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Back Roads: A campground building also is a history lesson

The office of the Maple Springs Campground is the old White Gates Cafe that was in Preston for a few decades before being moved to the campground next to Forestville State Park.

FORESTVILLE — Cindy and Paul Hamlin and Jeff Skifter came for the coffee, Jennifer Skifter came for an orange Tootsie pop and others came into the old white building to register their car so they could fish Forestville Creek or for a bag of ice, fishing lures or camping food.

Whether they were aware of it or not, all also got a dose of history.

The 70-year-old building is the office of Maple Springs Campground and Country Store on Fillmore County Road 118 just outside Forestville State Park. It once was the White Gate Cafe in Preston. It was moved to the campground about 20 years ago after it was scheduled to be torn down to make room for a medical clinic, said Doris Palmer, who owns it with her husband, John Palmer.

The original lunch counter is still in use and the place where the Hamlins and Skifter sat Saturday to drink coffee and catch up with local doings. Two of the original stools, the kind you could sit on and spin, are still there.

It's so good that the Preservation Association of Minnesota last year named it No. 1 in its list of "Top Ten Cabins, Campgrounds and Motels" across the state.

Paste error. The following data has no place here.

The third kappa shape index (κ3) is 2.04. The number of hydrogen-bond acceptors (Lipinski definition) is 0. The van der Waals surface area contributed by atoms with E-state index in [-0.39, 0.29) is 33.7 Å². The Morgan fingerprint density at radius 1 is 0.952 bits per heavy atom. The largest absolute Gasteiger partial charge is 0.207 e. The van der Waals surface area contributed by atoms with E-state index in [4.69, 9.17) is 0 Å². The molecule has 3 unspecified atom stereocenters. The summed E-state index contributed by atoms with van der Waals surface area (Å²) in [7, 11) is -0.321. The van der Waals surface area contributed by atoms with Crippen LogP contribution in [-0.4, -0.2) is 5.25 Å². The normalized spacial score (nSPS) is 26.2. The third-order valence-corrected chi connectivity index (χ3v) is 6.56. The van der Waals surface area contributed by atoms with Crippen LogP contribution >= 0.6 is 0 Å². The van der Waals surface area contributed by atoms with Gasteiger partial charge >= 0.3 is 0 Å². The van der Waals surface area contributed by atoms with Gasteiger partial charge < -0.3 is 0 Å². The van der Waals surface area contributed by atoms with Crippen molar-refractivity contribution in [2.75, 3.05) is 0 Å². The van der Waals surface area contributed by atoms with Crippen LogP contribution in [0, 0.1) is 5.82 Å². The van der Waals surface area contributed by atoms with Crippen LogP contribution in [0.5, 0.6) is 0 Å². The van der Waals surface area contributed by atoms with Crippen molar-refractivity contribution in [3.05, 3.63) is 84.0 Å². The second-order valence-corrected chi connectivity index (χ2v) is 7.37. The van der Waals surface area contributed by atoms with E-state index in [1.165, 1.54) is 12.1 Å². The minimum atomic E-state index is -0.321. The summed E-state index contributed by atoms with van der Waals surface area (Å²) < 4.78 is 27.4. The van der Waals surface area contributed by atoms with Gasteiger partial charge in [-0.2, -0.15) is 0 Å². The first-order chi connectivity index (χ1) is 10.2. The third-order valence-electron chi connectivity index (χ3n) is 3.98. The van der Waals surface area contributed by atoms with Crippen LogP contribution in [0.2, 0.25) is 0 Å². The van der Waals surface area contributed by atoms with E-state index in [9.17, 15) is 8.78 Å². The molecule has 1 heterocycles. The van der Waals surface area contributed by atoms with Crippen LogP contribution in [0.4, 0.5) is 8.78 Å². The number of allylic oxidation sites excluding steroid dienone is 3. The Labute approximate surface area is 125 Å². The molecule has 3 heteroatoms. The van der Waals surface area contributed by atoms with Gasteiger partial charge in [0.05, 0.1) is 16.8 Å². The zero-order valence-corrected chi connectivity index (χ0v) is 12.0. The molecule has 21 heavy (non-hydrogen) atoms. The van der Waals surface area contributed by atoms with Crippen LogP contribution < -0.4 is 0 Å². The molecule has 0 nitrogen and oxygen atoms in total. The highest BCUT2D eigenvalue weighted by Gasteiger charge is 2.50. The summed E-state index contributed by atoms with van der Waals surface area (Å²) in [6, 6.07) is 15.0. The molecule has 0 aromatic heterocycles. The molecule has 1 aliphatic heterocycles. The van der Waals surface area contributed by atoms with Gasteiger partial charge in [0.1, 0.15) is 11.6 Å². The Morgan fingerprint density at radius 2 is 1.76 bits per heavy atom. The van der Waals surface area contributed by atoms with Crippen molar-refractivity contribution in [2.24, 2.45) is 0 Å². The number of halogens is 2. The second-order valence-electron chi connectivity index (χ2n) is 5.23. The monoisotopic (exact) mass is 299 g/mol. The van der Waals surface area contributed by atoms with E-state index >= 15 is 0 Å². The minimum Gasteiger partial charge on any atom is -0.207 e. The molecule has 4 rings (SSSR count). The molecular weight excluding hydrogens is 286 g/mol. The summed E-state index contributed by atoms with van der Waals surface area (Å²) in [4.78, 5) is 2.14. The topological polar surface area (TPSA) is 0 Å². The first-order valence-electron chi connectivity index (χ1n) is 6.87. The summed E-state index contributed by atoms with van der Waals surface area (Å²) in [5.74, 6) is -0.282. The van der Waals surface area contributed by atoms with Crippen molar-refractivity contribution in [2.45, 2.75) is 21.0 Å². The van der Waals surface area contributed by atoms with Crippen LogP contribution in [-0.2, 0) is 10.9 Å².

Doris Palmer said they didn't have to do anything or fill out forms. The alliance just called and said, "Congratulations, you're a winner." She just accepted it graciously.

But then, that's the way it is in the campground — low key.

Parents will call and ask about game rooms or other modern things for kids such as a go-kart track or bouncy castle, she said.

"No, I say, we have a dirt pile," Palmer said.

"Click," the line goes dead. Maple Spring is not for everyone. "But some people want their kids to know about nature," she said. They can roam around, play in the creek, fish, play in the dirt pile, come to the store for candy or ice cream or just dream.

That's OK with Paul Hamlin who farms north of Le Roy. The family is only 21 miles away, it's a nearby getaway. "To me, it's more homey," he said. "It adds to the camaraderie." Modern games or amenities "wouldn't fit in," he said.

"It looks like it's always been here," said Lois Vander Plas, sister to Doris Palmer and wife to Arv Vander Plas, who had the idea of moving the cafe to the campground.

Jeff Skifter said, "I like the peace and quiet; kids can run free." Better yet, there's no cellphone reception, though Palmer said that's not totally true. Some people have been able to get reception if they stood atop their campers or if they find the right spot. It's also possible a tower will be built in the area, she said.


While it would bring more of the modern world, it would be good because some campers are patients at Mayo Clinic and need to be in touch. If there's an emergency, people call the campground and they find the camper, she said.

Their parents, Don and Zolamae Prohaska bought the land along Forestville Creek in the 1960s to farm it, and the family later turned it into the campground.

Skifter said his daughter maybe doesn't know about all the history and doesn't realize how good it is to know about old things and history. Still, "it's going to grow on her," he said.

Doris Palmer, an owner of Maple Springs Campground, chats with campers Candy and Paul Hamlin, Jeff Skifter and his daughter, Jennifer Skifter, 11, in the campground's office that once was a restaurant in Preston.

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